Overview

Le Corbusier

(1887—1965) French architect and town planner, born in Switzerland


Related Overviews

Peter Behrens (1868—1940) German architect and designer

Amédée Ozenfant (1886—1966)

Purism

Oscar Niemeyer (b. 1907) Brazilian architect

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1887–1965)

Swiss-born French architect, engineer, painter, and writer. As a pioneer of modern architecture, a designer of many outstanding buildings, a town planner on the grand scale, and an architectural theorist, Le Corbusier stands head and shoulders above his contemporaries. He was also an abstract painter of considerable talent.

Born at La Chaux-de-Fonds (Neuchâtel), Le Corbusier (a name he borrowed from his maternal grandfather) came from a family of watchmakers. After attending a local school and technical college he spent a few months in 1905 in the Vienna studios of the architect Josef Hoffmann (1870–1956). This was followed by a stay in Paris (1908–09) to study the use of ferroconcrete under Auguste Perret (1874–1954), and during 1910 he spent a few months in the Berlin workshops of Peter Behrens. For the next three years (1911–14) Le Corbusier practised as an interior designer in Switzerland, then, moving to Paris, he worked as a factory manager for seven years, moonlighting as a painter and an architect. However, it was not until 1922 that he and his cousin, Pierre Jeanneret (1896–1967), could afford to set up an architectural practice on their own. It was then that Le Corbusier adopted his grandfather's name as an architect, retaining his own name as a painter.

In 1923 the partnership produced plans for the ‘Citrohan’ House, a residence designed as if it was a car, ‘a machine for living in’, which had many features in common with an earlier design of Le Corbusier's, his 1914 Dom-ino standard concrete house. In the following years Le Corbusier and his cousin produced a number of private houses built on concrete pillars (pilotis), which supported the structure and freed the walls from their traditional load-bearing function. Several of these cubist-style houses, such as the Villa Savoye (1931), aroused considerable architectural interest. In 1922 Le Corbusier and Jeanneret won a competition for the Palace of the League of Nations in Geneva, but the scheme was later rejected and the partnership suffered a number of other setbacks. In 1940 they broke up, Jeanneret settling in Grenoble and Le Corbusier returning to Paris. During this unsettled period (1936–45), Le Corbusier had been designing one of his most original buildings, the Ministry of Education in Rio de Janeiro, in cooperation with Lúcio Costa (1902–63) and Niemeyer. After the war he redesigned the bombed town of La Pallice and embarked on one of his most famous buildings, the block of flats in Marseilles, called unité d'habitation, which he described as ‘a town for 1600 people under one roof’. In this building he began his departure from the functional glass-and-metal façade, introducing innovative sculptural effects and unusual rooflines. On a different scale and in a different idiom, his chapel at Ronchamp (1950–55), which abandons the strict functionalism of his earlier buildings, made use of a number of novel and irrational features, such as randomly placed and irregularly shaped windows to create what he called a religious ambience. The monastery and church at Eveux-sur-Arbreste, near Lyons, is another ecclesiastical exercise in reinforced concrete.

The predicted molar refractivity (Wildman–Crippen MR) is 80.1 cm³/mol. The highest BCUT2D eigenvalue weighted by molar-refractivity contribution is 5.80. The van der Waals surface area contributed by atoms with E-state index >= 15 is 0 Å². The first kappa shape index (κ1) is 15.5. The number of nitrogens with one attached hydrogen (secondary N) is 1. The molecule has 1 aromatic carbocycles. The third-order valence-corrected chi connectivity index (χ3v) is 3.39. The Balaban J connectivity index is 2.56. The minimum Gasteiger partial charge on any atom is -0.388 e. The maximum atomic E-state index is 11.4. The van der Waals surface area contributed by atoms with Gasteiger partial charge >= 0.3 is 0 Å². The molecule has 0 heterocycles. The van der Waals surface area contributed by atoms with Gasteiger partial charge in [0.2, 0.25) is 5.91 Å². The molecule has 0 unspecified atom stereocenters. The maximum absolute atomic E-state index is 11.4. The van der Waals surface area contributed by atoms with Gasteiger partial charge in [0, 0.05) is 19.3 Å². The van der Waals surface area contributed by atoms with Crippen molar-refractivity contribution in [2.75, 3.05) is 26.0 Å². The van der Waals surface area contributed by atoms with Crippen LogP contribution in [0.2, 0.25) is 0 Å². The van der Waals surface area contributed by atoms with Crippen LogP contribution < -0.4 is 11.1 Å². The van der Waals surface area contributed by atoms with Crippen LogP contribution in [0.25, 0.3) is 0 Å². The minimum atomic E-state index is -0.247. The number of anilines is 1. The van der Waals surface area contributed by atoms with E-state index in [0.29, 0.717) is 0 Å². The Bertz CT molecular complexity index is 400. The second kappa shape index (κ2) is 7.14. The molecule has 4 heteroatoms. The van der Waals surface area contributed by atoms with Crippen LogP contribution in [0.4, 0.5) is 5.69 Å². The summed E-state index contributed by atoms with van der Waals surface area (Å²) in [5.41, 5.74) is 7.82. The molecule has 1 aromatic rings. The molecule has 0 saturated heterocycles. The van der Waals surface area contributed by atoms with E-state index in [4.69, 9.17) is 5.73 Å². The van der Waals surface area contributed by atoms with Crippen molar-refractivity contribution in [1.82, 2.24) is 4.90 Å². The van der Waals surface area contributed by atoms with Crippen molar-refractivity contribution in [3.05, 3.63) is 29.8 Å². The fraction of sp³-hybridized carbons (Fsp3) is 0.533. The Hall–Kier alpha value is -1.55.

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Subjects: architecture.


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